My parents use to take my brothers and I to Rendezvous Indonesian Restaurant back in the day when they were located opposite Cathay cinema, where the Rendezvous Hotel presently stands. At this original spot, there was no dining in air-conditioned comfort and no picturesque views. But it didn’t matter because the Indonesian-style dishes they cooked and served in the rather light-starved, rundown coffeeshop, such as the Chicken Korma, Sayur Lodeh and Chicken Liver Lemak, were a delicious enough attraction. I recall a dish with smooth, slightly flattened fish cakes cooked in a light lemak gravy which we always had to order but today, when I visited the restaurant at its current home inside Clarke Quay Central, I didn’t spot it. Not that it mattered as I had ordered more than enough for one person.
On the whole, I found the food they prepare to be still very tasty. The Sambal Goreng (a stirfry of beancurd, long beans, prawns and tempeh in a spicy rempah) and the Chilli Brinjal were shiok but the Rendang Chicken - now that is the one not to be missed.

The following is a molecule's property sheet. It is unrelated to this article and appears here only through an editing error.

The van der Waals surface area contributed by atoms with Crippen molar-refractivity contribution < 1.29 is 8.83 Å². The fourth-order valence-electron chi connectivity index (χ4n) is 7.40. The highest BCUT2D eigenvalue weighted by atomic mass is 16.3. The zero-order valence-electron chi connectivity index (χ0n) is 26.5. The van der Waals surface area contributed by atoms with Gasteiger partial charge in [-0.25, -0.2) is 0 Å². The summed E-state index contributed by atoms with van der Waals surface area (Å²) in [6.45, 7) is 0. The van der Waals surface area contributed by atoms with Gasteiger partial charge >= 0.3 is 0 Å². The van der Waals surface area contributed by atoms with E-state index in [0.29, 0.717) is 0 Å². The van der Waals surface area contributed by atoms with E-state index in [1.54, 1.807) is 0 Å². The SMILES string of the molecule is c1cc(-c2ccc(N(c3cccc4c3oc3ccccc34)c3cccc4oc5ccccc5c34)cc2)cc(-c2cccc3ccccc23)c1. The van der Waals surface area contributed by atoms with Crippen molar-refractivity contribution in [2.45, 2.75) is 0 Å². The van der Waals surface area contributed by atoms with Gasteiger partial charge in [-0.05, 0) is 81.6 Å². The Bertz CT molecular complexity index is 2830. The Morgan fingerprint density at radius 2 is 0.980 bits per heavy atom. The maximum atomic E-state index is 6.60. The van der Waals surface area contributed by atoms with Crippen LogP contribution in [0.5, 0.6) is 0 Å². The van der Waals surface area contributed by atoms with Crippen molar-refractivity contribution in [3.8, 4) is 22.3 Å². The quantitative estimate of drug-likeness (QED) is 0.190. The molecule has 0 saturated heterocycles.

Not surprisingly, quality comes at a price and it is indeed more expensive to dine here compared to many other Nasi Padang places. For your reference, I paid $28 in total for my solo meal shown above, inclusive of a glass of hot “teh-o”.


The “four floors” at Orchard Towers I am more interested in is in a glass display case filled with trays of various vibrant coloured dishes. Found in the basement of the building, #chopstixandrice is a hidden gem on Orchard Road for authentic Nasi Padang.